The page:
Memorial Day Remembrances

May 23, 2012 at 3:47 pm (Uncategorized)


Each year at this time as we pause to celebrate Memorial Day, my many vivid recollections of Vietnam resurface once again.  With them comes the understanding that perhaps we as a nation are losing sight of the true significance of this solemn holiday.  First conceived as “Decoration Day” in 1868 to honor our Civil War dead, Memorial Day has more recently come to be recognized as the unofficial beginning of the summer barbecue season.  My own memories, however, tend to leave me somewhat subdued rather than celebratory on the last Monday in May, at least until the parade is over and the first hamburger begins to sizzle on the grill.

Going off to the military is something of a tradition in my family.  I was born while my father served in the Army Air Corps during World War II.  My father-in-law flew fifty missions as a B-17 tail gunner over Europe and North Africa.  One of my uncles fought at the “Battle of the Bulge”, and another in Korea.  In fact, most of my male relatives served “Uncle Sam” at one time or another in various corners of the globe.  And we weren’t always good soldiers, either.  During World War I, one of my uncles was slapped into a ball and chain by the Navy for desertion.  But the unspoken rule was that we had to show up.  So when the growing conflict in Southeast Asia drew me in during the mid-sixties, I grudgingly shouldered my share of the burden in keeping with the family custom.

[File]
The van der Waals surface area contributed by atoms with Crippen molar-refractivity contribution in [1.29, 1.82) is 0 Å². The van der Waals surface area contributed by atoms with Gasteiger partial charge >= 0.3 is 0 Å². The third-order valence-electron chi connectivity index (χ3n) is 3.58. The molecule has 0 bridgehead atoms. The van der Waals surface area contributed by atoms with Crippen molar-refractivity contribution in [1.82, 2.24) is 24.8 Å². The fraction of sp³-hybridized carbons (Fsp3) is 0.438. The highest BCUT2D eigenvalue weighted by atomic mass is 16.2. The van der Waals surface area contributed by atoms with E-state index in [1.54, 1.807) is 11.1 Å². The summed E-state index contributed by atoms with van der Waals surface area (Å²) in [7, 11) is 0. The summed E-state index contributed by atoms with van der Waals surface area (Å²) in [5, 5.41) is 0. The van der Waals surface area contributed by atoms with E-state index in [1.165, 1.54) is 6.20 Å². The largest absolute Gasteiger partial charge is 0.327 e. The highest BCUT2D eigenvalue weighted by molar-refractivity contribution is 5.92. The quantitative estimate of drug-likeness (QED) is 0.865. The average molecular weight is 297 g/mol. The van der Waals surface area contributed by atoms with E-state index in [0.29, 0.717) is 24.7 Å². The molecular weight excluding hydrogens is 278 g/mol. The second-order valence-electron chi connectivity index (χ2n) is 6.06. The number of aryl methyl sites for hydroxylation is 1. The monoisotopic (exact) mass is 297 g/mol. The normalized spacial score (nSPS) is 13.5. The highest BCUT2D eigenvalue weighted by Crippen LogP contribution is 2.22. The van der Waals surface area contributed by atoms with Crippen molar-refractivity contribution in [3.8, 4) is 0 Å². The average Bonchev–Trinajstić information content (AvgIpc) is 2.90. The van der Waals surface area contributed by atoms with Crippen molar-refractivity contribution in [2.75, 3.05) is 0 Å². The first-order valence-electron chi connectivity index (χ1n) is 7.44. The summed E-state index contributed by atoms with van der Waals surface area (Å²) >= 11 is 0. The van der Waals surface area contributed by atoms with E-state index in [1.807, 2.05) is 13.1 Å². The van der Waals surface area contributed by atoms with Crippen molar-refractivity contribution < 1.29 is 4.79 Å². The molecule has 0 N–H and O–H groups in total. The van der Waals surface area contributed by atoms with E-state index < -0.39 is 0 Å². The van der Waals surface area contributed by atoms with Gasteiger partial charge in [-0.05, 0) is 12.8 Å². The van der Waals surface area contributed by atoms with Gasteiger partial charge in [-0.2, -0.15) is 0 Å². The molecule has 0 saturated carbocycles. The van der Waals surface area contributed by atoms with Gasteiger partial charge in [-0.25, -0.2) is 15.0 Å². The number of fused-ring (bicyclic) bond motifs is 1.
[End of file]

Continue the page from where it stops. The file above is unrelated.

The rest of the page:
I arrived in the Republic of Vietnam in the spring of 1964 as an apprehensive twenty-year-old Army private.  There were just 16,000 Americans in-country at the time, and I was not particularly enthusiastic about being one of them.  That May, a one year tour of duty seemed like an eternity, with the end a lifetime away.

The Army immediately assigned me to an advisory team located in the I Corps tactical area, which comprised the provinces lying directly below the Demilitarized Zone separating North and South Vietnam.  I was based in the peaceful and beautiful city of Hue, but spent relatively little time there.  My primary duty was to serve as a radio operator at the remote outposts along the Laotian border manned by the Army of the Republic of Vietnam (ARVN).  Most of them had little-known and exotic names. But vicious fighting in the coming years would soon make Khe Sanh, Lang Vei, and the A Shau Valley practically household words.